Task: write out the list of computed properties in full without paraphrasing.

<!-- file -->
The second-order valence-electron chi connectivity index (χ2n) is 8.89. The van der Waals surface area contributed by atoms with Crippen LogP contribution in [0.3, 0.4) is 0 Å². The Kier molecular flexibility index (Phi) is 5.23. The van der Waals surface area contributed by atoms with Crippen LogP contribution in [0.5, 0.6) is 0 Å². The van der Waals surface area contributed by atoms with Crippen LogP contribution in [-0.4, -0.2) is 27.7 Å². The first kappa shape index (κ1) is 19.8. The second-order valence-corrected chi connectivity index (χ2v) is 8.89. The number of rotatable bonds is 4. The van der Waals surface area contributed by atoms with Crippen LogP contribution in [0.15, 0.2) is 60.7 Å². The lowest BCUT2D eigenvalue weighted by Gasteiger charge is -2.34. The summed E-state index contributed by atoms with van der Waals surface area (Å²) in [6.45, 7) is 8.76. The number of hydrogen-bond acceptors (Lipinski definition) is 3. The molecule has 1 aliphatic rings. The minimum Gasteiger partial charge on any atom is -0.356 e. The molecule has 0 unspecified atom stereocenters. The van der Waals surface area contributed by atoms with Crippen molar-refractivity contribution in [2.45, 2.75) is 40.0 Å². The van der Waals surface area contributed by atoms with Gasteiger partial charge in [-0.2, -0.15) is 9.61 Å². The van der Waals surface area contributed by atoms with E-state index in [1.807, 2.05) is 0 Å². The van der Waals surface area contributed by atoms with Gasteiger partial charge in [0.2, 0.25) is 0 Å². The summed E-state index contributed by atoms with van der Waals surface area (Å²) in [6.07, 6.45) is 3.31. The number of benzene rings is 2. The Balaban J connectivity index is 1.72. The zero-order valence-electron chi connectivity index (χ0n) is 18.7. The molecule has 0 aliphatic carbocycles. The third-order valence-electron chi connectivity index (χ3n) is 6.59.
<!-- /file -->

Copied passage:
The second-order valence-electron chi connectivity index (χ2n) is 8.89. The van der Waals surface area contributed by atoms with Crippen LogP contribution in [0.3, 0.4) is 0 Å². The Kier molecular flexibility index (Phi) is 5.23. The van der Waals surface area contributed by atoms with Crippen LogP contribution in [0.5, 0.6) is 0 Å². The van der Waals surface area contributed by atoms with Crippen LogP contribution in [-0.4, -0.2) is 27.7 Å². The first kappa shape index (κ1) is 19.8. The second-order valence-corrected chi connectivity index (χ2v) is 8.89. The number of rotatable bonds is 4. The van der Waals surface area contributed by atoms with Crippen LogP contribution in [0.15, 0.2) is 60.7 Å². The lowest BCUT2D eigenvalue weighted by Gasteiger charge is -2.34. The summed E-state index contributed by atoms with van der Waals surface area (Å²) in [6.45, 7) is 8.76. The number of hydrogen-bond acceptors (Lipinski definition) is 3. The molecule has 1 aliphatic rings. The minimum Gasteiger partial charge on any atom is -0.356 e. The molecule has 0 unspecified atom stereocenters. The van der Waals surface area contributed by atoms with Crippen molar-refractivity contribution in [2.45, 2.75) is 40.0 Å². The van der Waals surface area contributed by atoms with Gasteiger partial charge in [-0.2, -0.15) is 9.61 Å². The van der Waals surface area contributed by atoms with E-state index in [1.807, 2.05) is 0 Å². The van der Waals surface area contributed by atoms with Gasteiger partial charge in [0.2, 0.25) is 0 Å². The summed E-state index contributed by atoms with van der Waals surface area (Å²) in [6.07, 6.45) is 3.31. The number of benzene rings is 2. The Balaban J connectivity index is 1.72. The zero-order valence-electron chi connectivity index (χ0n) is 18.7. The molecule has 0 aliphatic carbocycles. The third-order valence-electron chi connectivity index (χ3n) is 6.59.